“And the LORD spake unto Moses, saying, Take the rod, and gather thou the assembly together, thou, and Aaron thy brother, and speak ye unto the rock before their eyes; and it shall give forth his water, and thou shalt bring forth to them water out of the rock: so, thou shalt give the congregation and their beasts drink. And Moses took the rod from before the LORD, as he commanded him. And Moses and Aaron gathered the congregation together before the rock, and he said unto them, Hear now, ye rebels; must we fetch you water out of this rock? And Moses lifted up his hand, and with his rod he smote the rock twice: and the water came out abundantly, and the congregation drank, and their beasts also. And the LORD spake unto Moses and Aaron, Because ye believed me not, to sanctify me in the eyes of the children of Israel, therefore ye shall not bring this congregation into the land which I have given them. This is the water of Meribah, because the children of Israel strove with the LORD, and he was sanctified in them.”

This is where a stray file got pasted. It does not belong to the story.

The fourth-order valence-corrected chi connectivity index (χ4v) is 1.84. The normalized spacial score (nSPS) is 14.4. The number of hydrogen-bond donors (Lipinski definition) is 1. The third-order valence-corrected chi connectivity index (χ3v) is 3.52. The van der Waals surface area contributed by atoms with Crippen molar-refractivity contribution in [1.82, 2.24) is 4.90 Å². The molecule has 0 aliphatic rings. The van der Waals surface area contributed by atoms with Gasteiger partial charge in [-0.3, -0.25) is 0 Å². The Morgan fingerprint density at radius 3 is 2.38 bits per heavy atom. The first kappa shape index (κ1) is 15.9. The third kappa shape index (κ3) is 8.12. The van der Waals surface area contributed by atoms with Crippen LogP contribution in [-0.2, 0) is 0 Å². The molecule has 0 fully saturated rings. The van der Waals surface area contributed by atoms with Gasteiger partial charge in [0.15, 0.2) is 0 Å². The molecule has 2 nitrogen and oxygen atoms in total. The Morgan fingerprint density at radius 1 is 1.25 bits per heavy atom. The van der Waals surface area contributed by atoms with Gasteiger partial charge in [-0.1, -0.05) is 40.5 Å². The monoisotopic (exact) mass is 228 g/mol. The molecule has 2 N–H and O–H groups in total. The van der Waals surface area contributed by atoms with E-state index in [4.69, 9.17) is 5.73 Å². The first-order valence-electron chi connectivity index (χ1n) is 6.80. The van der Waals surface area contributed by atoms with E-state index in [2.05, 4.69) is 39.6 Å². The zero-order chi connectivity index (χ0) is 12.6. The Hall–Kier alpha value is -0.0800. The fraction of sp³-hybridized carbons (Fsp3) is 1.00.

This incident took place 40 years later. Everything here is a contrast to what happened in Exodus 17. In Exodus 17 the rock pictured Christ on the cross. Here the Rock pictures Christ exalted. The word used for “rock” in Numbers 20:8 means “an elevated rock.” In Exodus 17 Moses was told to strike the Rock. Here God tells him to speak to the Rock. In Exodus 17 Moses was told to use his own rod, the rod of judgment. Here God told him to take Aaron’s rod, the rod of blessing (Numbers 17:10). It seems obvious that the Holy Spirit tells us of this second striking of the rock to teach us three lessons.